June 23, 2010 10:05:00 AM
I don''t have a crystal ball, but I know where I may very well die one day: In the intersection of College Street and Fifth Street South.
Columbus is the Friendly City, but it could be more pedestrian-friendly. If you believe I sound biased, you''re right. I''d rather not die in this or any other intersection.
I live downtown and have the benefit of being able to walk to work each morning. I''ve seen all makes and models of drivers and driving infractions, sometimes up close.
Many drivers stop at the red light, and if turning right on red, look both ways before doing so. Some don''t.
The latest most egregious event happened last week, when a driver in pickup truck sailed through the College Street red light, turning right on Fifth Street. He never saw me about to step into the street. I''ve had countless similar adventures at the intersection.
I don''t expect less. We''d rather drive. (When it''s me behind the wheel, my story is different. Get out of the way, dumb pedestrian. Why are you on foot? Get a car.)
I realize that besides my sorry butt, there are few pedestrians downtown, and there''s little evidence that we welcome them. In this particular intersection, the paint marking the crosswalks is faded. While there are electric walk/don''t walk signs, some of them don''t appear to have worked since Thomas Edison installed them personally back around 1890.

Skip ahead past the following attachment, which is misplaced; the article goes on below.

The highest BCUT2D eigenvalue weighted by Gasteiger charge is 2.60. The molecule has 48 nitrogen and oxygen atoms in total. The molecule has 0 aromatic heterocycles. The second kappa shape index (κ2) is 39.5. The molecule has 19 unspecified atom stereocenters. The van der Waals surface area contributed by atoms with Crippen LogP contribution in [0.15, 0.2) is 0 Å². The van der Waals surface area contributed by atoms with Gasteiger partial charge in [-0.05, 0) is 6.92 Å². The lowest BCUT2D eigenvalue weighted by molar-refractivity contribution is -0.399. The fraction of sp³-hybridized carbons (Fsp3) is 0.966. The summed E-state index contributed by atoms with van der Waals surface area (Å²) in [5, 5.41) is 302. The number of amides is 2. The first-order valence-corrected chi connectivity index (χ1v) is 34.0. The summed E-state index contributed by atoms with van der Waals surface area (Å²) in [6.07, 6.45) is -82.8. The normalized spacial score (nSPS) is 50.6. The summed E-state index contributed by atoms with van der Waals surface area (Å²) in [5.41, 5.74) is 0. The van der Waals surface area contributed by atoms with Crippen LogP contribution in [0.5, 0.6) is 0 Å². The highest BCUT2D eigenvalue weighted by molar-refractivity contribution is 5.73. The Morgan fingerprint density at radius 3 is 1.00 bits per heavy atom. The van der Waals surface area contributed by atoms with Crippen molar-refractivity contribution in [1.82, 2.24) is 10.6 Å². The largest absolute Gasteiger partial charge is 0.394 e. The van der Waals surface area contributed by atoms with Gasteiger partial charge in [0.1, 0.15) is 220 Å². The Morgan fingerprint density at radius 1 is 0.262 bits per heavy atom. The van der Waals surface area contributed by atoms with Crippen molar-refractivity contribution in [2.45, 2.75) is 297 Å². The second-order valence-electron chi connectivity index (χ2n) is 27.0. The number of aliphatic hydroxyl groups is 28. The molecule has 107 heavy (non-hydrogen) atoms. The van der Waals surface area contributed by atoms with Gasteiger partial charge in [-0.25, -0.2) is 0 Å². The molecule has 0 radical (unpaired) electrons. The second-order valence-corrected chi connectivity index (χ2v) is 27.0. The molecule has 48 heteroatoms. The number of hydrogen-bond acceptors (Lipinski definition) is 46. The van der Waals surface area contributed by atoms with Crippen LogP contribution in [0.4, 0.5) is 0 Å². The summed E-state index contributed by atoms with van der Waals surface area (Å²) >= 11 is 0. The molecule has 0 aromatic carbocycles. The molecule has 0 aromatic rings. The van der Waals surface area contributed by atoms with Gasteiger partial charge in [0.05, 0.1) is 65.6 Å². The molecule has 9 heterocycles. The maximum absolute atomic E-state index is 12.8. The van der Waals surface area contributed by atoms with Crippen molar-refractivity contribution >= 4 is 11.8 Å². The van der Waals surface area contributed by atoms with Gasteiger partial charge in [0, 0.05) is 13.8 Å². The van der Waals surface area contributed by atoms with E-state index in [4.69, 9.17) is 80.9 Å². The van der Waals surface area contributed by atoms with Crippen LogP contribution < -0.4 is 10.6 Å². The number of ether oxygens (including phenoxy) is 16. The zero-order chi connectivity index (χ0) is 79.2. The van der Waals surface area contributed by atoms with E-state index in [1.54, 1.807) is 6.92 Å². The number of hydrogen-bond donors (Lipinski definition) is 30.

I''m a realist. I know the dangers, and have learned to accommodate our less-accommodating drivers. Still, near-death experiences give you pause.
Often, after narrowly avoiding a maiming at the hands of a distracted driver -- and remembering it''s safer to jaywalk than cross a city intersection -- I recall a conversation I recently had with a Columbus police officer on crime in the city.
His point was, even if we had 100 more police officers on the street, which we will never have, we can''t stop someone intent on murder. Luckily, we have few of those types of people.
My point was, we can stop people who run red lights. We have lots of those types of people. That''s the cornerstone of community policing: Enforce the small things, before they turn into large things. Show we take pride in this community. Show we sweat the small stuff.
Speeding. Littering. Loitering. Underage drinking. Running red lights and stop signs. Amid all the talk about "taking back the streets," that''s where you start.
We haven''t gotten to 101 yet, but readers are sending in their favorite things to do in the Golden Triangle and beyond, and we''d love to have yours.
We''ll publish the list of 101 Things to Do in our upcoming FYI magazine. We''re looking for the obvious things, and the hidden gems that only locals or Mississippi natives might be aware of.
E-mail your ideas to [email protected]
Steve Mullen is Managing Editor of The Dispatch.
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